I was eventually able to track down the problem on an ATI X800XT with a hacked-up version of VirtualDub. On that card, if you create a UYVY or YUY2 surface, and then StretchRect() it, the luma values are interpreted as 0-255 and a contrast shift results. If you simply draw the texture to the screen with a quad, though, you get the expected 16-235 behavior. Odd.
On an NVIDIA GeForce Go6800, I was also able to see the difference in comparing VMR9 to the old Video Renderer with all acceleration disabled, but couldn't reproduce it programmatically. NVIDIA GPUs don't support UYVY or YUY2 textures, so the only option to use those formats is to use an off-screen plain surface — and yet, I couldn't see a problem StretchRect()ing one, nor could I catch VMR9 using one either. And yet, VTune doesn't show software conversion going on in VMR9 itself, and if I stick in an Infinite Pin Tee Filter to force a conversion elsewhere, the problem goes away. So I'm not really sure where the problem occurs here.
Judging by the behavior I saw, and the total lack of any description in the DirectX SDK as to how this conversion should work, I'm inclined to say that this isn't VMR9's fault, but either a common driver problem or an unfortunate mismatch between Direct3D and DIB/DirectDraw conventions for YCbCr. Fortunately, VirtualDub always draws quads when Direct3D display mode is enabled, so it's not affected by these oddities. Whew.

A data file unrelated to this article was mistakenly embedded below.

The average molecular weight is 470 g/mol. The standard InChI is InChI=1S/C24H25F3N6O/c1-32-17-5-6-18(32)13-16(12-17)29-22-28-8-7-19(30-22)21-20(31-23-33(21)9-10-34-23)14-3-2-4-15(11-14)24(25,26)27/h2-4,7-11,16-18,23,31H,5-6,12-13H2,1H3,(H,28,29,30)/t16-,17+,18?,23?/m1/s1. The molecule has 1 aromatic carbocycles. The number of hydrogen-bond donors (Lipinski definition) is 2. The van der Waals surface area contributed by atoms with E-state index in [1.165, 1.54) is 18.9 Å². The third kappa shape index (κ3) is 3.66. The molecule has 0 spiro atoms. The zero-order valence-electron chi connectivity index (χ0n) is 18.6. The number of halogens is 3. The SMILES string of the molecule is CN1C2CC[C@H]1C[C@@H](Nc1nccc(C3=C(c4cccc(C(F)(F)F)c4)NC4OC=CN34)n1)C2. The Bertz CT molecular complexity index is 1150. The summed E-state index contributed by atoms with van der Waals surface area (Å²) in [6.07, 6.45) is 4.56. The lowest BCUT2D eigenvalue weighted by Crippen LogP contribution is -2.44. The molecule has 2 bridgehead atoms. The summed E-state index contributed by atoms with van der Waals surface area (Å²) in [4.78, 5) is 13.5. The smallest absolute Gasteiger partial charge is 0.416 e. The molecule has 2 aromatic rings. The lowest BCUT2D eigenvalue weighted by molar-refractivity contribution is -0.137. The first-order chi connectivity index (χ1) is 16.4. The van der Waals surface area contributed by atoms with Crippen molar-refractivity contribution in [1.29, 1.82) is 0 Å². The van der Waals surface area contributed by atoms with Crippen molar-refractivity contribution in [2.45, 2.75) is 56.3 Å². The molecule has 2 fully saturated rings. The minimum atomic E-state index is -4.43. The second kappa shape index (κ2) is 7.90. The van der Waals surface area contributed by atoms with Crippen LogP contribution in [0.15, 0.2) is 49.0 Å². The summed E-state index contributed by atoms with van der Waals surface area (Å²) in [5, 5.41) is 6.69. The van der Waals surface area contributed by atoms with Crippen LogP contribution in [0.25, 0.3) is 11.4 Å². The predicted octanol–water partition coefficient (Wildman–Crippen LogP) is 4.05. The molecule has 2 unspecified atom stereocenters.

I dug up the old Reference Rasterizer source code from the DirectX 7 SDK, which I think is the last version that was publicly released, and examined its texture sampler. It too decodes as if black were 16/255 and white were 235/255, although I noticed that it doesn't interpolate chroma (boo). Unfortunately, refrast isn't helpful in determining which StretchRect() behavior is correct, because it doesn't support YCbCr-to-RGB conversions along that path. So much for a reference.
I didn't mean that the problem manifests itself with VMR7 (which usually uses overlay), just that our player supports VMR7 as a renderer (along with overlay mixer and VMR9).
There are actually several issues with color conversion (YUV to RGB) in either DirectShow or the display drivers when using VMR9. The first problem is the luma-range, which is usually exhibited only if you output YV12. When outputting YUY2, the issue seems to go away (at least on my NVIDIA GF4).